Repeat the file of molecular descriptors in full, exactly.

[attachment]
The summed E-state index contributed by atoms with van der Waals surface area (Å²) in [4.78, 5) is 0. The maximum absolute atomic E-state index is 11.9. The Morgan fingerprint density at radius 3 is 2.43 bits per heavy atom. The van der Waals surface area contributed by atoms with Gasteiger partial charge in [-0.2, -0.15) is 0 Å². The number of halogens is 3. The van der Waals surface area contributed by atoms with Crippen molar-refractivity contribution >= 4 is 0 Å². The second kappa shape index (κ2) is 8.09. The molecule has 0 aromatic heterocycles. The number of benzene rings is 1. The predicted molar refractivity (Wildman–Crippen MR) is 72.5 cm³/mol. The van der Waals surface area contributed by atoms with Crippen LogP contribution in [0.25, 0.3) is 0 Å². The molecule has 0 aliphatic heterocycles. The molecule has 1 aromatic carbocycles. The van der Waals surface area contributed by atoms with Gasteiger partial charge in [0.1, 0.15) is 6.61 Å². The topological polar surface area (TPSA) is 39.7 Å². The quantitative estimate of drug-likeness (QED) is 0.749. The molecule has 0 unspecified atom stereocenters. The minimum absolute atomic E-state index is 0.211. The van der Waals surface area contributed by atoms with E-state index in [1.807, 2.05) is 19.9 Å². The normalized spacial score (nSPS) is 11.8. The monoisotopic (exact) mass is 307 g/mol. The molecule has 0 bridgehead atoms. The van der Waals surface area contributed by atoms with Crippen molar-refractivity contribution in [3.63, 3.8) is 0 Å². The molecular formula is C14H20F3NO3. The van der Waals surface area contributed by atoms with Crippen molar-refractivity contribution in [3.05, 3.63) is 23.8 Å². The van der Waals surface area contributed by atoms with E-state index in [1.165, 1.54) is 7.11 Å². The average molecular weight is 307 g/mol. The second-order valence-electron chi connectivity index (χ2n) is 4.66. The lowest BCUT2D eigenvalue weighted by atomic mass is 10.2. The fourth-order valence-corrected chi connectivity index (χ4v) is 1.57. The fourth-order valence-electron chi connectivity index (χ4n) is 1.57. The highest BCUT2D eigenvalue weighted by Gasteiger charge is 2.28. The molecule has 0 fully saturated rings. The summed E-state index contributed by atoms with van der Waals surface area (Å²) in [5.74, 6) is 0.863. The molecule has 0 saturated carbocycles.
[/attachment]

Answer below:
The summed E-state index contributed by atoms with van der Waals surface area (Å²) in [4.78, 5) is 0. The maximum absolute atomic E-state index is 11.9. The Morgan fingerprint density at radius 3 is 2.43 bits per heavy atom. The van der Waals surface area contributed by atoms with Gasteiger partial charge in [-0.2, -0.15) is 0 Å². The number of halogens is 3. The van der Waals surface area contributed by atoms with Crippen molar-refractivity contribution >= 4 is 0 Å². The second kappa shape index (κ2) is 8.09. The molecule has 0 aromatic heterocycles. The number of benzene rings is 1. The predicted molar refractivity (Wildman–Crippen MR) is 72.5 cm³/mol. The van der Waals surface area contributed by atoms with Crippen LogP contribution in [0.25, 0.3) is 0 Å². The molecule has 0 aliphatic heterocycles. The molecule has 1 aromatic carbocycles. The van der Waals surface area contributed by atoms with Gasteiger partial charge in [0.1, 0.15) is 6.61 Å². The topological polar surface area (TPSA) is 39.7 Å². The quantitative estimate of drug-likeness (QED) is 0.749. The molecule has 0 unspecified atom stereocenters. The minimum absolute atomic E-state index is 0.211. The van der Waals surface area contributed by atoms with E-state index in [1.807, 2.05) is 19.9 Å². The normalized spacial score (nSPS) is 11.8. The monoisotopic (exact) mass is 307 g/mol. The molecule has 0 bridgehead atoms. The van der Waals surface area contributed by atoms with Crippen molar-refractivity contribution in [3.63, 3.8) is 0 Å². The molecular formula is C14H20F3NO3. The van der Waals surface area contributed by atoms with Crippen molar-refractivity contribution in [3.05, 3.63) is 23.8 Å². The van der Waals surface area contributed by atoms with E-state index in [1.165, 1.54) is 7.11 Å². The average molecular weight is 307 g/mol. The second-order valence-electron chi connectivity index (χ2n) is 4.66. The lowest BCUT2D eigenvalue weighted by atomic mass is 10.2. The fourth-order valence-corrected chi connectivity index (χ4v) is 1.57. The fourth-order valence-electron chi connectivity index (χ4n) is 1.57. The highest BCUT2D eigenvalue weighted by Gasteiger charge is 2.28. The molecule has 0 fully saturated rings. The summed E-state index contributed by atoms with van der Waals surface area (Å²) in [5.74, 6) is 0.863. The molecule has 0 saturated carbocycles.